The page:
Andre Carter II: I’m more comfortable rushing the passer from a two-point stance right now because that’s what I’ve done here at Army. In high school, I was always standing up playing wide receiver. I’ve grown accustomed to that. I haven’t rushed the passer much out of a three-point stance. That means I’m more comfortable in a two-point stance right now.
JM: What do you think ultimately led to the significantly more productive season in 2021?
Andre Carter II: I would credit becoming a full-time starter first and foremost. I didn’t earn that right during my sophomore season. I appeared in every game, but I only made two starts as a sophomore. Becoming a full-time starter paired with getting more experience led to my breakout season. I became more comfortable and confident as the season went by. That also played a big role in my success.
JM: Attending West Point can offer up certain life lessons most men your age don’t receive in college. What are some of the biggest lessons you’ve learned at West Point?
Andre Carter II: Two lessons immediately come to mind for me. The biggest is resiliency. Army has taught me to never give up and always keep fighting. You have to keep pushing through, even when you’re down on your luck. It will always work out in the end.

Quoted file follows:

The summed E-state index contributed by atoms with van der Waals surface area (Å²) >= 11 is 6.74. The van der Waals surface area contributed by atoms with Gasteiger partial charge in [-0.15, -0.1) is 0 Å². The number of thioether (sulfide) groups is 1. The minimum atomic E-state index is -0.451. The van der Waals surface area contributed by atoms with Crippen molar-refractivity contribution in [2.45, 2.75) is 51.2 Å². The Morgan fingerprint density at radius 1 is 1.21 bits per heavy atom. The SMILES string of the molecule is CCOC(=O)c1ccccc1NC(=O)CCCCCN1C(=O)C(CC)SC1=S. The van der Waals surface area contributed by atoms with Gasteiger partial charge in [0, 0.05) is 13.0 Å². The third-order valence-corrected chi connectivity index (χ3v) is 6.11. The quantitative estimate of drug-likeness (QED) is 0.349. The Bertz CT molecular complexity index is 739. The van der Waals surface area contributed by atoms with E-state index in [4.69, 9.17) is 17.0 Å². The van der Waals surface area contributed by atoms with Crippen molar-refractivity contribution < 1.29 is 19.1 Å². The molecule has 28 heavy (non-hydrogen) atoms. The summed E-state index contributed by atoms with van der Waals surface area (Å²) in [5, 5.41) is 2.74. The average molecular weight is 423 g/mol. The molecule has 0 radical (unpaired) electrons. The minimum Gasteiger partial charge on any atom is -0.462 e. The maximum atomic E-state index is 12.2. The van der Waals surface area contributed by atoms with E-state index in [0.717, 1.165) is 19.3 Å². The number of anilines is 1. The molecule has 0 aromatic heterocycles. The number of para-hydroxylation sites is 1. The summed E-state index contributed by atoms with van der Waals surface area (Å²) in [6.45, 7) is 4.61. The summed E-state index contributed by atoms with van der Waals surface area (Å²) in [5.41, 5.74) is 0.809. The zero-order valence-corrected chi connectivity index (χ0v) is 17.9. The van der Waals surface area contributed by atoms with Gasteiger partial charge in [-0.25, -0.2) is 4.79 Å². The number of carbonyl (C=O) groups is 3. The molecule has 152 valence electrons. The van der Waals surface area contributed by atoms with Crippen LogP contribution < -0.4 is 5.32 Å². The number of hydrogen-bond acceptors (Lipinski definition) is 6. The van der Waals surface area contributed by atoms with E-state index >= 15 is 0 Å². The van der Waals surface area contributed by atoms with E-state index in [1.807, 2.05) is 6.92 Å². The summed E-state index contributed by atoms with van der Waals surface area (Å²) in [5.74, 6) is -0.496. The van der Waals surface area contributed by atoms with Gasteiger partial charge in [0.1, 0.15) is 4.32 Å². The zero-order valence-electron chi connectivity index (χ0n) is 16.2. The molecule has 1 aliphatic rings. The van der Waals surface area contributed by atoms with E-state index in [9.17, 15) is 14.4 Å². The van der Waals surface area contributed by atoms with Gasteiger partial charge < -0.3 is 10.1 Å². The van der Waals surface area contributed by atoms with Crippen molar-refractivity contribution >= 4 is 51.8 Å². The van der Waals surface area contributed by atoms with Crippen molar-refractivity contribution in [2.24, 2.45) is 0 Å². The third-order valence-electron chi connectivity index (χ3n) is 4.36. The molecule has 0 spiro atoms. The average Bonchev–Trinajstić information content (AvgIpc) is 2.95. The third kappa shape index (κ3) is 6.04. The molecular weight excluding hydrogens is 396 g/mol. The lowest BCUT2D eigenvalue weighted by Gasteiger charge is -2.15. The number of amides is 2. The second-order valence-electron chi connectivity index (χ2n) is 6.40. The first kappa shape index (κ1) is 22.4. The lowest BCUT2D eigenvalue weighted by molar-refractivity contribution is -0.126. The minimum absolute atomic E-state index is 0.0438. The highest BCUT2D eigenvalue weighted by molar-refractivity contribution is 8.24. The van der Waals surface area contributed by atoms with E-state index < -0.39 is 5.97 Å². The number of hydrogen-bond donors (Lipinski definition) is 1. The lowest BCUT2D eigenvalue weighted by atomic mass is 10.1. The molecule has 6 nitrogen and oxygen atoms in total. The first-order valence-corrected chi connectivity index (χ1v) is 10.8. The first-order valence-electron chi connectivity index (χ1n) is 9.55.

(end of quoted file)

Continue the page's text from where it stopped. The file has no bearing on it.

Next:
Secondly, I’ve learned to always value where I’m at, especially with me being here at West Point. It’s such a blessing to attend this prestigious institution. Not a lot of people receive this opportunity. I’m very fortunate. I know a lot of people would love to be in this position. Even when the going gets tough, I really try to remember that I’m very blessed to be in this situation. I never want to take it for granted.
JM: That’s a terrific point. As you prepare to enter such a crucial situation for yourself, some analysts will refer to you as a “small school” prospect despite the fact you sacked Malik Willis and Liberty in 2021, and you also recorded sacks against Wisconsin and Missouri this past season. How do you respond to that discourse?
Andre Carter II: I just have to respond on the field. My on-field play will take care of that. For me, I’m used to being counted out. I’ve been counted out since high school. I didn’t have any stars or offers or anything like that coming out of high school. I wasn’t recruited in that manner.
Whenever we play against an opponent, I’m reminded that most of them never bothered to look my way. It helps me always play with that chip on my shoulder. All of these teams passed up on me. I feel like I can play alongside anybody in the country. I’m not concerned about that at all.
JM: As a follow-up, what makes your game unique and why will your skill set translate to Sundays?
Andre Carter II: I have a lot of length, which is always desired by a coaching staff. It allows me to rush the passer. It also lets me drop into coverage with great effectiveness. Having played receiver for most of my life, I feel like that helped me develop my overall quickness. My length and agility are going to translate to Sunday.
JM: I’ve really appreciated your time today. In closing, what are your goals for the 2022 season?
Andre Carter II: The biggest goal is to win that CIC (Commander-in-Chief) Trophy. We have to beat Air Force and Navy (laughs). Secondly, we’d love to go undefeated. I don’t believe we’ve ever accomplished that goal here at Army, and if we did, it was like 100 years ago. Going undefeated would be pretty remarkable. Those are definitely my two biggest goals for this upcoming season.
- Jun 28, 2022
- Jun 24, 2022